Have you ever been to “nowhere?” If not, then you haven’t been to Kakuma, Kenya, a town whose name means “nowhere” in Swahili. And how apt a description that is: Kakuma is far-flung, flat, and based in the scorching, arid, and pastoralist Turkana county. It sits in northwestern Kenya at the crossroads of Ethiopia, South Sudan and Uganda, and has the dubious distinction of hosting one of the largest and longest-lasting refugee camps in the world. Since 1991, Kakuma camp has hosted just under 180,000 refugees from over 15 countries—a whopping 15 percent of the county’s population.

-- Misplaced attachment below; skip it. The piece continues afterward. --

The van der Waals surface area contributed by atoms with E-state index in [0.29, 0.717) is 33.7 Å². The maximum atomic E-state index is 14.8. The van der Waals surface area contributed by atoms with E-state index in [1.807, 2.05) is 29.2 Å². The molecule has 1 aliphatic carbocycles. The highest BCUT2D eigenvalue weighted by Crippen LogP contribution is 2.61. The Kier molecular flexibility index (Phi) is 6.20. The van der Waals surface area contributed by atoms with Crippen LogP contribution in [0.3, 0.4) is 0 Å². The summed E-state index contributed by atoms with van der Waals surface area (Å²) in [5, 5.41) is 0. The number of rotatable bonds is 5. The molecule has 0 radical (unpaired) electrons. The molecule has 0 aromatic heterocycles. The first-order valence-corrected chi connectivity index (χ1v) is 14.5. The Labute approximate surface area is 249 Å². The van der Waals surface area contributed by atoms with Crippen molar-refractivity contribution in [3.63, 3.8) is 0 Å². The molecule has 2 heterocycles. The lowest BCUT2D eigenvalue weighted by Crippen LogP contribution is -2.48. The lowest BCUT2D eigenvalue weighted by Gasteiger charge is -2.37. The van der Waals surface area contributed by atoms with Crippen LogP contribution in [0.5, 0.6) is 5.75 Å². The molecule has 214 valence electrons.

At the invitation of the Turkana’s government, we visited Kakuma for a scoping exercise for a forthcoming World Bank and United Nations High Commissioner for Refugees (UNHCR) project that intends to assess the macro and micro economics of refugees: a complex and politically sensitive project. Visiting the Kakuma refugee camp in November 2014 gave us a better understanding of the economic interaction between refugees and their host community, and of the services provided to the refugees and host communities by various aid agencies. Prima facie, the economics of the camp seem rather unusual for the following three reasons: